Knole in Kent is a 1.000 acres (400 hectares) land, with a mansion built in 1454 and extended after 1456 for the Archbishops of Canterbury.
Though the oldest records of the estate are in the 1290s, with Robert de Knole being the owner, there is no information that he built any property on the site.
Around the 1530s it became a royal property throughout the Tudor dynasty when Henry VIII hunted there and found the place a suitable residence for his daughter Mary I, during his divorce from her mother, Catherine of Aragon.
In 1603, Queen Elizabeth I, Anne Boleyn’s daughter, gifted the property to Thomas Sackville, her second cousin, a well-respected poet, playwright and linguist as well as lawyer and courtier.
The Sackville family renovated the house, where showrooms were designed to impress visitors and to demonstrate their wealth and status.
Since 1946 the house and overall 100 acres of the land are owned by the National Trust (read more about the NT here).
However, Sackville-West family still lives there today and retained ownership of the majority of the parkland, the deer herd and the contents of the house, but permit commercialised access.
In 2019 an extended preservation project, “Inspired by Knole”, was completed to restore and improve the structures of the buildings and thus help to preserve its important collections.
Hence when I was there, I could only visit some parts of the house, the Orangery, the roof terrace and the parkland, which is still populated by wild deers.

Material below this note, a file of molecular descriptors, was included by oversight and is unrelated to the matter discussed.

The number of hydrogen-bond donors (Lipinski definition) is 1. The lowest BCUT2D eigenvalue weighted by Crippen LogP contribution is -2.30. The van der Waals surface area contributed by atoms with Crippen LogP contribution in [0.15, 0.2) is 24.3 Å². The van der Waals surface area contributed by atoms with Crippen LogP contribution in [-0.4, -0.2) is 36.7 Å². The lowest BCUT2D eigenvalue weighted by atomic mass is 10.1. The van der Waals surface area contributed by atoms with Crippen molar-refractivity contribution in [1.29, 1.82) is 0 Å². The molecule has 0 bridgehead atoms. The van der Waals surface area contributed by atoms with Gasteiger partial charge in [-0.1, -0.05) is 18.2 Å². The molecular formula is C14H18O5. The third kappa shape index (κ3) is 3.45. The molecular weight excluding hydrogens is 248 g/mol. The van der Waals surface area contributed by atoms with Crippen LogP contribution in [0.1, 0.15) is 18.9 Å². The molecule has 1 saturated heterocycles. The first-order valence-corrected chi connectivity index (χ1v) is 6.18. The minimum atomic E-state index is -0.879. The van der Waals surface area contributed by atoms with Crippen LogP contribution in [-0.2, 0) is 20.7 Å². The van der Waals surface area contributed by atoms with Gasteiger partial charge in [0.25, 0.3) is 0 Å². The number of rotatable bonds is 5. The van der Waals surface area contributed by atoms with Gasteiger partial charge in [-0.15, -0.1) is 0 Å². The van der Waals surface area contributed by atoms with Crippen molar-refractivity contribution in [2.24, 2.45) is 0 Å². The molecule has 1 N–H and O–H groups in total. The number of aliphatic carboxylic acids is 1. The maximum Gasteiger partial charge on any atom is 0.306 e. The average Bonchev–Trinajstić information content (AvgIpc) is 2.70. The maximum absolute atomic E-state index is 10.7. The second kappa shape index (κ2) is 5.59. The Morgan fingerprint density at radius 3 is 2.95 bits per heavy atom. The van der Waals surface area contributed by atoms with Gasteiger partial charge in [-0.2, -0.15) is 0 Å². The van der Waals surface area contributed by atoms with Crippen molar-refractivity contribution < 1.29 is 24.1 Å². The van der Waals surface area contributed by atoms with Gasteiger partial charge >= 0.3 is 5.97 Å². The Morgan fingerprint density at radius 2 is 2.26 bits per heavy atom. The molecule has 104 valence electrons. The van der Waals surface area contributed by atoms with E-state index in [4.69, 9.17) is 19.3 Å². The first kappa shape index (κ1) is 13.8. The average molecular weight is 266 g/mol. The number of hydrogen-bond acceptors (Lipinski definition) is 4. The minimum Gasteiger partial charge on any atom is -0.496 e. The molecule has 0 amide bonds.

Knole is home to one of the rarest collections in the world. Royal Stuart furniture, paintings and textiles fill the historic interiors.
The house itself contains seven acres of roofs and has around 400 rooms, 15 of which are open to visitors.
There’s a widespread myth that Knole is a calendar house with 365 rooms, 52 staircases, 12 entrances and 7 courtyards.
The golf course of Knole Park Golf Club is located within Knole Park.
And the park was the location for the Beatles’ “Penny Lane” and “Strawberry Fields Forever” promotional video.
Children 5-17 years old: £5.00 and under 5 are free.
Family of 2 adults and up to 3 children: £25.00
1 adult family: £15.00
It is free for National Trust Members.
How to get there?
By bus and train
The nearest bus and train station is in Sevenoaks. And several trains are coming from/to London every day. Check the timetable here.
From there, you can walk 1.5 miles (2.4km) or catch a regular local bus.
To reach Knole, insert the TN13 1HX in your satnav. Parking is free for NT members or £5 per car for non-members.
Nearby places of interest
– Ightham Mote is around 7 miles away (10km). Read more here.
– Chartwell House is where Winston Churchill lived. It is 8.4 miles (13.5 km) away. Read more here.
– Chiddingstone is one of the oldest Tudor villages that still intact. It is about 9 miles (14 km) away. Read more here.
– Hever Castle is 9.5 miles (15.6 km) away.
If you are in Kent, why don’t you visit one of the top five of England’s largest houses?
I hope you like it as much as I did!
This post is also available in: Português